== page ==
Author: Martin Žemla

This paper outlines the life, work, and views of Adam Huber of Riesenpach (1545-1613). Huber was one of the personal physicians to Rudolf II in Prague, a pharmacist, translator, pedagogue, progressive academic and chancellor at Prague University, aiming to re-establish its medical faculty. Here, I will first appraise Huber as a distinguished translator of medical books published by the prominent Prague printer Daniel Adam of Veleslavín (1546-1599) and as a scholar who helped establish Czech medical terminology, most notably through his new translation of the great Herbal of Pietro Andrea Mattioli (1501-1577), which he reworked and expanded. In the second part, the article focuses on a popular book on regimen, the De conservanda valetudine (1576) by the German humanist author and politician Heinrich Rantzau (1526-1598),translated into Czech by Huber in 1587. The text and its translation are analysed against the backdrop of the new, more specifically Paracelsian, approaches in medicine. The author’s views are compared with Huber’s own ideas expressed in his foreword and in several of his other texts. His distinctive emphases and views are analysed, particularly in relation to Paracelsian medicine, Renaissance (and notably Piconian) concepts of man, and astrology.


In: Early Science and Medicine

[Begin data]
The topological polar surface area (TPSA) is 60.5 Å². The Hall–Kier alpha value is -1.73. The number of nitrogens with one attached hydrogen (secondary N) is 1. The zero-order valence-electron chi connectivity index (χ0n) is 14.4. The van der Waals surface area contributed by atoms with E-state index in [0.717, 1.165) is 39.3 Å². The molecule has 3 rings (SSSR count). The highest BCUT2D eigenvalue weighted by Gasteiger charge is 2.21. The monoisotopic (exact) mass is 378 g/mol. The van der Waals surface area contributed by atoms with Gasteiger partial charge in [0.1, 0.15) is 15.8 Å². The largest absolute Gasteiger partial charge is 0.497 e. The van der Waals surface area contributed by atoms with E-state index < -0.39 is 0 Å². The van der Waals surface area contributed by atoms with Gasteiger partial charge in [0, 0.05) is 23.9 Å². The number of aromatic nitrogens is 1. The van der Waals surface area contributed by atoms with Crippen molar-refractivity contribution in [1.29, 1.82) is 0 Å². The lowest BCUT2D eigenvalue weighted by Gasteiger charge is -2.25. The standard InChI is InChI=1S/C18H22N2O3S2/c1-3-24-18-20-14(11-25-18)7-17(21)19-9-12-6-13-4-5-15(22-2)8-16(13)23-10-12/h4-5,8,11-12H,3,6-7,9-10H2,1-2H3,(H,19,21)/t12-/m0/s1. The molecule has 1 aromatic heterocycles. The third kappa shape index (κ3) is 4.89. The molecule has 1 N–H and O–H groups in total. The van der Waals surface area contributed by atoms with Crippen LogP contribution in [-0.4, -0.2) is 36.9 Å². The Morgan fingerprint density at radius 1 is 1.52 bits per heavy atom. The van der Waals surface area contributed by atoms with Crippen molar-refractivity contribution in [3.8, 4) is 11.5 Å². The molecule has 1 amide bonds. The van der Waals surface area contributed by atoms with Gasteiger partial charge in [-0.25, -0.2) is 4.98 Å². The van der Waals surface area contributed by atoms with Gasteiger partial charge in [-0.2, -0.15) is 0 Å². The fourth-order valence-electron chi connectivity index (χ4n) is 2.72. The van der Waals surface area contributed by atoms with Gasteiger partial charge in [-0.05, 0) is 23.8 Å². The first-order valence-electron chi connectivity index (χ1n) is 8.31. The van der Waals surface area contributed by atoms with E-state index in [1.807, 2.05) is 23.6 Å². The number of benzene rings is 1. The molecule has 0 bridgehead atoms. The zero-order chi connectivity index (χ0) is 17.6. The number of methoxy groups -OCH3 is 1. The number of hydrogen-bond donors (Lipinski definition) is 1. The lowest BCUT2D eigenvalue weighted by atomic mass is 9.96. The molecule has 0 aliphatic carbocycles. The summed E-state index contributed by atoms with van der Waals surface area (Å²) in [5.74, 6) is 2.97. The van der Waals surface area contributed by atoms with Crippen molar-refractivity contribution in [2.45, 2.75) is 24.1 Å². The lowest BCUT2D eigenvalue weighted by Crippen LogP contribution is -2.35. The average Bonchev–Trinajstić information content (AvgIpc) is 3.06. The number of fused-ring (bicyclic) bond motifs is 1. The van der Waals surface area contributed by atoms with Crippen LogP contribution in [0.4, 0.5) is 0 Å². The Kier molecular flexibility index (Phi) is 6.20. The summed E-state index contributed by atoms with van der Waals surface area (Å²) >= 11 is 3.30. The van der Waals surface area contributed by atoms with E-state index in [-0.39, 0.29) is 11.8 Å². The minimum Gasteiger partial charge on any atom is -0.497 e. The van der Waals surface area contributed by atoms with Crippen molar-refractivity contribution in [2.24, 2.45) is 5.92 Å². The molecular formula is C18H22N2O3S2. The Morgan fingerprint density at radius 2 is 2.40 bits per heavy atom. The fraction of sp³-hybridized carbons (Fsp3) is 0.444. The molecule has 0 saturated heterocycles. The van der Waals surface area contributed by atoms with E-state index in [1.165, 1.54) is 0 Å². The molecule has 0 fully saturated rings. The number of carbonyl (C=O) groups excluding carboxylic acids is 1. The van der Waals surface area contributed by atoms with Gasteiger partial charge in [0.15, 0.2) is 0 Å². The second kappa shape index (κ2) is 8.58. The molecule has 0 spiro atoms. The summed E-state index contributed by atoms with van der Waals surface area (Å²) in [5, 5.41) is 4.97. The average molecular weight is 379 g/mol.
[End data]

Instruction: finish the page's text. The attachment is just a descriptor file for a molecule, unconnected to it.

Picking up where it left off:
Author: Martin Žemla

Abstract

The Astronomia Olympi novi andthe Theologia Cabalistica were published as part of the Philosophia Mystica (1618). This influential collection of Paracelsian and Weigelian texts was among the first to include a publication of the theologica of Paracelsus. Both of these short pseudo-Paracelsian works were written by Adam Haslmayr (1560-1630), the propagator of the “Theophrastia Sancta,” a philosophical theology of Paracelsus mixed with Weigelian and alchemical influences. These works, taken in the Philosophia Mystica,are among the very few of his texts that appeared in print in his lifetime. In this paper, the content of both pseudepigrapha is analyzed and related to ideas found in both the authentic and the pseudepigraphic works of Paracelsus, as well as in relevant works of some Paracelsians (Khunrath, Figulus, Weigel, Croll, Siebmacher and Mögling). Specifically, the notions of the “Olympus novus” and the “cabalistic principles” are discussed in a wider context.

In: Early Science and Medicine